LONDON, Aug 17 (Globe Live Media) – UK consumer price inflation rose to 10.1% in July, its highest level since February 1982, from an annual rate of 9.4% in June, intensifying the pressure on households, official figures showed on Wednesday.
The rise beat all economists’ forecasts in a Reuters poll that inflation would rise to 9.8% in July, and will not ease the Bank of England’s fears that price pressures will linger.
Earlier this month, the Bank of England raised its key interest rate by 0.5% to 1.75% – its first half-point hike since 1995 – and predicted inflation will peak at 13.3 % in October, when regulated energy prices for households are expected to rise.
Figures on Wednesday from the Office for National Statistics (ONS) showed that prices rose 0.6% in July from June on a seasonally adjusted basis, while the annual rate of price inflation retail reached 12.3%, the highest since March 1981.
“My top priority is to control inflation and we are acting through strong and independent monetary policy, responsible fiscal and spending decisions and reforms to boost productivity and growth,” British Chancellor of the Exchequer Nadhim Zahawi said in response to the data. .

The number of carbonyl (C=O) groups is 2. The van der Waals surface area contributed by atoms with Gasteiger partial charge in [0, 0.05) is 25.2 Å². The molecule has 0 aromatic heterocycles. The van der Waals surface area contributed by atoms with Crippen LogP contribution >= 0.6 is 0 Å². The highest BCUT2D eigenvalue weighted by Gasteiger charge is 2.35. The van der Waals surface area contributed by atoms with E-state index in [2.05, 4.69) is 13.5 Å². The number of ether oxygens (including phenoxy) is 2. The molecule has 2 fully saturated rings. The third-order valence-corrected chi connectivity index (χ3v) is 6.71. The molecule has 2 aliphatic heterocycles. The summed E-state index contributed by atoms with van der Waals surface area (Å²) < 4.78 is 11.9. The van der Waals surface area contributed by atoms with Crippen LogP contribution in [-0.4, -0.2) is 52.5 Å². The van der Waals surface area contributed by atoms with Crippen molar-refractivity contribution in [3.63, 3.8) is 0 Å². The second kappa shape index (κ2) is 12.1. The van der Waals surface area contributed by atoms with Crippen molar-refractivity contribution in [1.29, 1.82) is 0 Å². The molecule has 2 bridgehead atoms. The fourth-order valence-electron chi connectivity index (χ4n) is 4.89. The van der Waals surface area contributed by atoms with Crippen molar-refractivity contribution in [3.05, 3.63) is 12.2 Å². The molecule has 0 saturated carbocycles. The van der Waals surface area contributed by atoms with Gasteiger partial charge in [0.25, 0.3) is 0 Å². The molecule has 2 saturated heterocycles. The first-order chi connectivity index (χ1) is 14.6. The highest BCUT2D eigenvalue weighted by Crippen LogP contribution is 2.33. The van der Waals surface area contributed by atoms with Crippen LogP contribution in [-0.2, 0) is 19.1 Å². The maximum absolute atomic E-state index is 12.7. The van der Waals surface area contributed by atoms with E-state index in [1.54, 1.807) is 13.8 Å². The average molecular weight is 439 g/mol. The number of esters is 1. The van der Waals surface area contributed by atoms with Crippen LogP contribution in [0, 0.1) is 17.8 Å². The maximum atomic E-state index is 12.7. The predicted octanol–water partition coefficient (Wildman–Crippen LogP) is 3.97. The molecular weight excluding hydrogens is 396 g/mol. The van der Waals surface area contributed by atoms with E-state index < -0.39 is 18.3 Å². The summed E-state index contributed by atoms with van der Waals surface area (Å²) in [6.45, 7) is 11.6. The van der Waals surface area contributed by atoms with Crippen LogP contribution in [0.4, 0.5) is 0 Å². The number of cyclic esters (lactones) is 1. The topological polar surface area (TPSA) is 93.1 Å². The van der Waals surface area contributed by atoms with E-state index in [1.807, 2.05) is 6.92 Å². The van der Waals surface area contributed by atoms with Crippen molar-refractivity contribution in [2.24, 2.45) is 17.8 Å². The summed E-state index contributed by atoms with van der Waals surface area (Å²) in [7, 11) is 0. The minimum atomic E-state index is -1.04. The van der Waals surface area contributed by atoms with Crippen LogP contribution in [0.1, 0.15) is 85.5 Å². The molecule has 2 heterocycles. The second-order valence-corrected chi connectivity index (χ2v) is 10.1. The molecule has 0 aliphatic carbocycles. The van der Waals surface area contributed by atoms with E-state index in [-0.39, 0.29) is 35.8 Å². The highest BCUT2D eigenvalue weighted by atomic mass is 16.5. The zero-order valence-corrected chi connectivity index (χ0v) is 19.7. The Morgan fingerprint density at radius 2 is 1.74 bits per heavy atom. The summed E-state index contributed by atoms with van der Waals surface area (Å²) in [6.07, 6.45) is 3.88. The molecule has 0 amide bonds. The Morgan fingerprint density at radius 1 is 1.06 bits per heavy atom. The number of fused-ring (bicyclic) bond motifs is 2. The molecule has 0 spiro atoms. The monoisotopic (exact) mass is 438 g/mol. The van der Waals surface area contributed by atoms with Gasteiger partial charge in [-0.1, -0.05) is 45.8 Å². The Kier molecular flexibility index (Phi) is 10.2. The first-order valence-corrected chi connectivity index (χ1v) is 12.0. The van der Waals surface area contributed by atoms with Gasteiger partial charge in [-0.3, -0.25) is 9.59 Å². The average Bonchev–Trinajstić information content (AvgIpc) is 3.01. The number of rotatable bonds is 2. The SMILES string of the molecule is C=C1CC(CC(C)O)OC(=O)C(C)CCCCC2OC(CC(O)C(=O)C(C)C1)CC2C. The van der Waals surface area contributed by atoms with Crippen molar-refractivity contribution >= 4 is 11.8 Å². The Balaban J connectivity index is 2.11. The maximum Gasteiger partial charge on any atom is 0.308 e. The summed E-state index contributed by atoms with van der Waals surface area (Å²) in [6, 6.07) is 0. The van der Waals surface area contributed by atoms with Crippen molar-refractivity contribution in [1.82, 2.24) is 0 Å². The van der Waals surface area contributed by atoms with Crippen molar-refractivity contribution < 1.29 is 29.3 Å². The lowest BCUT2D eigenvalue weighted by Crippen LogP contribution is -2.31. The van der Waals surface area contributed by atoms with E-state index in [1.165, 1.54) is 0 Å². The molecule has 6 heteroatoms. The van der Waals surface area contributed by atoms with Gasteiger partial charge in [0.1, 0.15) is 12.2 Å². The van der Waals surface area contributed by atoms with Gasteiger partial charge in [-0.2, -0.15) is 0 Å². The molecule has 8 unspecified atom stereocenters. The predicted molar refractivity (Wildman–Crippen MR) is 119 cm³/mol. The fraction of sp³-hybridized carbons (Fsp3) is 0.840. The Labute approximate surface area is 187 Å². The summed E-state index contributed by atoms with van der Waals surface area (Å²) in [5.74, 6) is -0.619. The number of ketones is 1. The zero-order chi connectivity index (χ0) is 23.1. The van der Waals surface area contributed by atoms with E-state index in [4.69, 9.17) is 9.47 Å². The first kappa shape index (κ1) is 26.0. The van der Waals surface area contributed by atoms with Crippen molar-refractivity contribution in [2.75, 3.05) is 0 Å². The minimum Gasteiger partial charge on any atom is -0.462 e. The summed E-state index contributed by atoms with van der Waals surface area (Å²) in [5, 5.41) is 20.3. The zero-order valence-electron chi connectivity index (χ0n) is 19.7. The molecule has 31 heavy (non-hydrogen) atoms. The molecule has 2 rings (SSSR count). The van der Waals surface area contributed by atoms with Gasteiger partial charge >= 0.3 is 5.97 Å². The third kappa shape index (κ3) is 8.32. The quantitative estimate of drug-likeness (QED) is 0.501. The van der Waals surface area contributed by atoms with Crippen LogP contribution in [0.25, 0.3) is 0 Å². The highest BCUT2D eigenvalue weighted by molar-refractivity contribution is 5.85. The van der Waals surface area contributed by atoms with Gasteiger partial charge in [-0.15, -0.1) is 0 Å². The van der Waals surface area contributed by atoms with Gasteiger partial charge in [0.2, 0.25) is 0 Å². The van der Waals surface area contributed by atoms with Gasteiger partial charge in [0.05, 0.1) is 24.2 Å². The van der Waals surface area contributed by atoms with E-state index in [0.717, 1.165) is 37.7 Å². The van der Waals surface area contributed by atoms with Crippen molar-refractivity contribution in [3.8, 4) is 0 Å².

Rising energy prices in Europe, in the wake of Russia’s invasion of Ukraine, are the main driver of inflation and are likely to push the UK into a prolonged, if shallow, recession later this year, according to the Bank of England.
However, the data indicates that future inflationary pressure could be starting to ease.
Although the prices invoiced by factories registered the biggest increase since August 1977, with a jump of 17.1%, the increases in the prices paid by factories cooled slightly, falling to 22.6% annually from the record of the 24.1% from June.
Month-on-month, input prices rose by only 0.1%, the smallest increase so far in 2022, in part due to lower global demand for steel due to slower economic growth around the world and falling of crude oil prices.